Previous in vitro studies have demonstrated that pDCs can suppress HIV replication in various cell line systems , ; however, our data provide a physiologic context for these prior observations by directly addressing the abilities of pDCs from HIV-infected individuals to suppress endogenous viral replication. The enhanced HIV-suppressive activities of pDCs from therapy-naïve infected individuals who maintain a low level of plasma viremia suggest that pDCs may play a role in the ability of these individuals to control HIV replication. A further understanding of the mechanisms by which these pDCs may suppress HIV replication in vivo, could provide novel targets and approaches for future therapeutic strategies.
Whereas previous in vitro work on pDCs obtained from HIV-infected individuals proposed that IFN-α was the major mechanism of viral inhibition , , our data suggest that pDCs can also suppress HIV via other mechanisms, involving both cell-to-cell contact and soluble factors. Signaling initiated by IFN-α can induce a number of genes , many of whose products are to date uncharacterized; therefore, it is possible that the cell contact-mediated mechanism involves an IFN-α stimulated transmembrane protein. However, DNA microarray analysis revealed that several IFN-stimulated genes were downregulated in pDCs from low-viremic individuals (Figure 5), which suggests that the cell-to-cell contact-mediated mechanism is likely to involve either a novel IFN-stimulated molecule or a mechanism not mediated by IFN-α. In support of this observation, a previous study demonstrated that HIV infection caused the upregulation of a number of IFN-stimulated genes whose expression did not correlate with control of HIV replication, leading the authors to conclude that some IFN-α-induced genes were ineffective in viral suppression . Our microarray analysis also identified a distinct gene expression profile in pDCs from low-viremic individuals versus pDCs from high-viremic individuals, supporting the idea that pDCs from individuals with differing disease status may behave differently, both in terms of effector functions and survival. Future analysis of these gene expression profiles will be useful to delineate the mechanism of the pDC-CD4+ T cell contact-mediated suppression of HIV. pDC-CD4+ T cell contact, in addition to mediating HIV suppression in low-viremic individuals, also appeared to increase the amount of IFN-α produced by stimulated pDCs from all three groups of HIV-infected individuals. Elucidation of the mechanism by which cellular contacts between pDCs and CD4+ T cells enhance antiviral activities of pDCs awaits future analysis.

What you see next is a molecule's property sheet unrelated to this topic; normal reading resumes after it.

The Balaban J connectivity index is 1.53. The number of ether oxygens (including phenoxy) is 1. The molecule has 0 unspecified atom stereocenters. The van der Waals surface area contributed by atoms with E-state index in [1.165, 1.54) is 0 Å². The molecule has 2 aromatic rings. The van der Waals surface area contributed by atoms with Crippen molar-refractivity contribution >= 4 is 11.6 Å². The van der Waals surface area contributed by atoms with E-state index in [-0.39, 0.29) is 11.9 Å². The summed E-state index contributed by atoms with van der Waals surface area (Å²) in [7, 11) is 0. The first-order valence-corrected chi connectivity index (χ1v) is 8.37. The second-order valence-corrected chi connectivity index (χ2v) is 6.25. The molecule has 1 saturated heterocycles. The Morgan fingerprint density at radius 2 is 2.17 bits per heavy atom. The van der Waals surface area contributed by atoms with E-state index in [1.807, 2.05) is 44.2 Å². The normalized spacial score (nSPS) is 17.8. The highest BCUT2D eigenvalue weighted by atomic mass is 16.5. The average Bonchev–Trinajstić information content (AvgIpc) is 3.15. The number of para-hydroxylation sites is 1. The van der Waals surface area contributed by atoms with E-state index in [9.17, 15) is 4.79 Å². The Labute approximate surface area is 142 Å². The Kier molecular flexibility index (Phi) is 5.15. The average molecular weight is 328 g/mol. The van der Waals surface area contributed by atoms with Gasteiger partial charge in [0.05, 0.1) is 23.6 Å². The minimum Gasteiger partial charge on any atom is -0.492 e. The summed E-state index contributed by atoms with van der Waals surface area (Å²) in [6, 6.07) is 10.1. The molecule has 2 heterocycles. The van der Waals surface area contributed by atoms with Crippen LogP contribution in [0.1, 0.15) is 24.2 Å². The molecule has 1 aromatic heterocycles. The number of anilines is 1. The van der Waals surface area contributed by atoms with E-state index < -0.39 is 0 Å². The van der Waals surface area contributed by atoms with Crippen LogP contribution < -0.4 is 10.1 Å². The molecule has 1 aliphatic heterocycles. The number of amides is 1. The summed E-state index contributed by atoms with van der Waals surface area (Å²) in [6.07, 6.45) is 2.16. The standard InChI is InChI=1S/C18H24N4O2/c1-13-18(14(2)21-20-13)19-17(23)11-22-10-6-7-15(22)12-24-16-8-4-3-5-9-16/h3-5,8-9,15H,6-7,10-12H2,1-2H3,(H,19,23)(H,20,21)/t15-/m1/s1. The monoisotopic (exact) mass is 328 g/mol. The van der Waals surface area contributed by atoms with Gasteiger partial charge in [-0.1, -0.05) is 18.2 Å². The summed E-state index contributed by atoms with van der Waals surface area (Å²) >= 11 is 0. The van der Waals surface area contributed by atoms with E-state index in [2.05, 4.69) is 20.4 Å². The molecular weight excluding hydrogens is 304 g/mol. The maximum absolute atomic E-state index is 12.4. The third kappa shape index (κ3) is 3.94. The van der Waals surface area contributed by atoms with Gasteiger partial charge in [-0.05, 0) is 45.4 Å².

Finally, a decrease in peripheral blood pDCs has been shown to be associated with HIV infection, and previous studies have indicated that HIV-mediated pDC activation leads to the upregulation of CCR7 and the production of CCL2, CCL3, and CCL4 , , , which may lead to migration of pDCs to various tissue compartments. However, our data suggest that HIV-infected cells may also directly fuse with and kill pDCs, which could account for much of the depletion observed in infected individuals. . It has been demonstrated that HIV-mediated activation of pDCs involves endocytosis and not membrane fusion , so it is possible that HIV kills pDCs by a mechanism independent of that which induces their activation. These observations may have clinically relevant implications, as strategies to prevent HIV-mediated pDC death using an agent that blocks virus-cell fusion could preserve these cells and as a result enhance the innate ability of the host to suppress HIV replication.
Materials and Methods
45 HIV-infected individuals were studied for p24 assays (Figures 2–4, median viral load 9,189 copies/ml of plasma, range<50–134,354 copies/ml; median CD4+ T cell count per mm3 blood 550, range 251–1,117; Table 1). Several additional HIV-infected individuals (1 aviremic and 5 viremic) were included in the apoptosis and microarray assays. Within the limits of our period of observation, those patients classified as “low-viremic” generally did not progress virologically, whereas those classified as “high-viremic” were generally unable to control their plasma viremia. Leukapheresis was conducted in accordance with protocols approved by the Institutional Review Boards of the National Institute of Allergy and Infectious Diseases, National Institutes of Health and the University of Toronto, Ontario, Canada.